Birching pony

Externally hosted image on flickr
Birching stool for boys, exhibited in the Manchester police museum.


Externally hosted image on flickr
Birching stool with an adjustable foot step for boys of all ages.

The terms birching pony, birching stool or whipping stool refer to items of spanking furniture that were used in British correctional institutions for corporal punishment. In these, the delinquent was standing with their feet on the floor or on a height-adjustible step, bent forward at an obtuse angle in a half-standing position. The item is thus different from a four-legged birching horse and also different from flogging triangles and A-frames and caning trestles. Similar items are also found in Australia.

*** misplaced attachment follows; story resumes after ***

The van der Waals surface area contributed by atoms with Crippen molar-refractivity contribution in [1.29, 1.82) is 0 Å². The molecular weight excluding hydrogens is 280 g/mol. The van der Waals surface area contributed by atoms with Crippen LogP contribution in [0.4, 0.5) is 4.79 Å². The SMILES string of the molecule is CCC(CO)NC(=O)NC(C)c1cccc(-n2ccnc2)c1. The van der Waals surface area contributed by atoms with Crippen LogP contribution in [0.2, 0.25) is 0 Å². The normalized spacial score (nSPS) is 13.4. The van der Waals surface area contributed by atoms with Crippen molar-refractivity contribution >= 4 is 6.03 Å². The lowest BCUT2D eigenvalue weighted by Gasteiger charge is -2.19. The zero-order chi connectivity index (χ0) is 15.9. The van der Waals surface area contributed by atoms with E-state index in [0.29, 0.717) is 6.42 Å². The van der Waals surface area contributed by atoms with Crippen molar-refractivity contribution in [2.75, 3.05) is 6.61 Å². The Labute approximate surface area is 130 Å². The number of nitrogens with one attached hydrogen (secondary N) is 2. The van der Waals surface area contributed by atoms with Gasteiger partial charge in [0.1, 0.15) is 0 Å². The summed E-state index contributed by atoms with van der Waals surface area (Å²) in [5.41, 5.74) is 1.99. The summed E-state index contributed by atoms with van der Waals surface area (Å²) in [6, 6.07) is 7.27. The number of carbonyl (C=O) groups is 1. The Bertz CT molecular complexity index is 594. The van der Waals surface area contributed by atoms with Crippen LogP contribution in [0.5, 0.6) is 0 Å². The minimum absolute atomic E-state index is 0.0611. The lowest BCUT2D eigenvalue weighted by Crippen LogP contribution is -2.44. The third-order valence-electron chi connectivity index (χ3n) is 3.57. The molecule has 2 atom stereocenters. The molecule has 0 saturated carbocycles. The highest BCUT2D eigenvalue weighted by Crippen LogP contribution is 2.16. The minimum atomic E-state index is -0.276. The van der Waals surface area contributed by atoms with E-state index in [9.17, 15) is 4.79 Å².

The offender was restrained to the item and the punishment was applied to their buttocks, typically with a birch, perhaps in some cases also with a cane. The birchings were always given on the bare buttocks.

Today, examples of this item of judicial corporal punishment furniture can be found in museums.

Construction typesEdit

Some examples have an arced shape and are "three-legged". The offender's legs were parted by the vertical part of the "pony", with their feet placed to the left and right of the base. These were, perhaps, inspired by the horsed position.

Other variants have different individual designs and the offender's legs were not necessarily parted.


See alsoEdit